Previews// Guild Wars Factions (PC)

Giant Siege Turtles! That's what I'd call my pop group if I had one...

Posted 3 Mar 2006 13:20 by
The story, environment and visuals

We don’t want to give too much away (er, actually, we don’t yet know many specifics) but the overall story of Guild Wars Factions begins 400 years before the period depicted in the game, when the emperor of Cantha (a continent with a strong Asian flavour in terms of architecture etc.) was killed by his bodyguard, and some sort of magical wave (as is common in RPGs) petrified everything across the landscape.

Which leads to some very cute visual touches, such as a solid jade sea, in which ships and whale skeletons remain embedded, and petrified forests. This was something of a blow to the indigenous Canthans, who were a sea-faring nation. So it’s lucky that they were able to reinvent themselves as a nomadic tribe, thanks to the presence of giant turtles and snails on whose backs they were able to build moveable houses, and to make a living from mining jade from what used to be the sea.

One of the main purposes of this storyline appears to be to provide an excuse to stud the game with imaginative visual touches, and Guild Wars Factions is perhaps the finest-looking MMO ever. It takes full advantage of DirectX 9, and as well as the jade sea (obviously, with a frozen sea, you don’t need any machine-hungry physics to make it move realistically) you get ultra-flash effects accompanying spells and attacks, plus some simply stunning architecture.

New missions, classes and stuff

Naturally, in something that purports (with some credibility) to be a whole new game, there are plenty of improvements and additions above and beyond the new alliance system. Including two new professions: the Ritualist and the Assassin. The latter is pretty self-explanatory (boasting “speed, fast execution and dual-wielding” according to Strain), but the Ritualist character is more unconventional. Ritualists always wear headgear that covers their eyes (which is unnecessarily flash, if you ask us – what happened to good, old-fashioned eye-patches?) and operate as dark priests, summoning spirits which they can use on the battlefield.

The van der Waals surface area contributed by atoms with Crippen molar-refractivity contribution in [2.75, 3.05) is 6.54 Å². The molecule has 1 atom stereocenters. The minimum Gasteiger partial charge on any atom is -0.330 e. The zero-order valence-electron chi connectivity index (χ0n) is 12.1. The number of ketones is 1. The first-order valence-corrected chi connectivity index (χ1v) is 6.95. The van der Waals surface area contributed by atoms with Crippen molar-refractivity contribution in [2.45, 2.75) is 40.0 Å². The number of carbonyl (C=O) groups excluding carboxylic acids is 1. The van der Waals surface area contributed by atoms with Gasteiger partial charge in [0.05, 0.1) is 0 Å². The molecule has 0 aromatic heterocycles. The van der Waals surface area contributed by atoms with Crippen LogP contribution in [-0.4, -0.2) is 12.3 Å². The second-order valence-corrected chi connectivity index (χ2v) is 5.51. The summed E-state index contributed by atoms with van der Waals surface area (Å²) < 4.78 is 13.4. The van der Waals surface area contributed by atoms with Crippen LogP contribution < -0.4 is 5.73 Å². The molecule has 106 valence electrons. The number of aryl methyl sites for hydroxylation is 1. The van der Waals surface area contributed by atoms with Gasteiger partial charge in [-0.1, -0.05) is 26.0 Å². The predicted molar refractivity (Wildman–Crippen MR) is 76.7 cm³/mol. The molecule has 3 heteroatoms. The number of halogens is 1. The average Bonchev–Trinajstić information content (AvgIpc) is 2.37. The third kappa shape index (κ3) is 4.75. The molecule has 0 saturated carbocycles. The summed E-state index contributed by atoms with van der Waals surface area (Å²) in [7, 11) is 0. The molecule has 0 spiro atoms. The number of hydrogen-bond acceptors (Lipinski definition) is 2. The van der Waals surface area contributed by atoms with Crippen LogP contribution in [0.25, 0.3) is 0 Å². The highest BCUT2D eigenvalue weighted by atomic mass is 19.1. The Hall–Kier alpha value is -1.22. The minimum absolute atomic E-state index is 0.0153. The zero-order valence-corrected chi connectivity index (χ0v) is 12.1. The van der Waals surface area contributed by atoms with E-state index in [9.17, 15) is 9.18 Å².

We indulged in a bit of PvP action at the controls of a Ritualist but, rather frustratingly, she had been set up as a healer rather than an offensive character. The spirits looked pretty cool, though.

Guild Wars Factions has more types of missions than you can shake a stick at. Specifically: Elite missions, which are the hard, rewarding ones aimed at role-playing players; Co-operative missions; Competitive missions, where PvP players have to achieve strategic goals, with, say, one team defending an area which another team attacks; Challenge missions, where individuals seek to achieve the highest score in a collective mission, such as defending a village from an onslaught; Alliance Battles, which are big 12-a-side PvP battles and which ultimately can move battle lines around; and Competitive missions, which introduce an element of resources and, according to Strain, “...are not PvP – they’re more like an RTS”. In the latter, you might, for example, have to control an amber mine, thereby augmenting the power of your giant siege turtles.

As with the original Guild Wars, Factions looks on levelling up (or Ascension, as they call it) with a certain amount of disdain – there are only 20 levels, and the Ascension process is essentially an overgrown tutorial. This won’t please the South Koreans, who love to boast of their Level 58-and-a-half characters in WoW, but it at least strips away one layer of geekiness. ArenaNet deserves 'nuff respect for trying to reward skill rather than sheer, dogged amount of grind spent playing the game.

Overall, Guild Wars Factions looks promising – it should attract people who have a modicum of a life, and those who are put off by the sheer amount of 'hardcore-ness' and commitment demanded by the likes of WoW and Lineage. Thanks to the lack of a subscription, you won’t feel you’re not getting value for money if you don’t let it take over your life entirely, which can only be applauded. That fact, of course, will put off some people, but they’re precisely the sort of people you wouldn’t want to encounter in an MMO.
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ohms 11 Mar 2006 08:33

that's 2 punani tatoos in a week.
I guess the big breast thing has been done to death, something new was needed.

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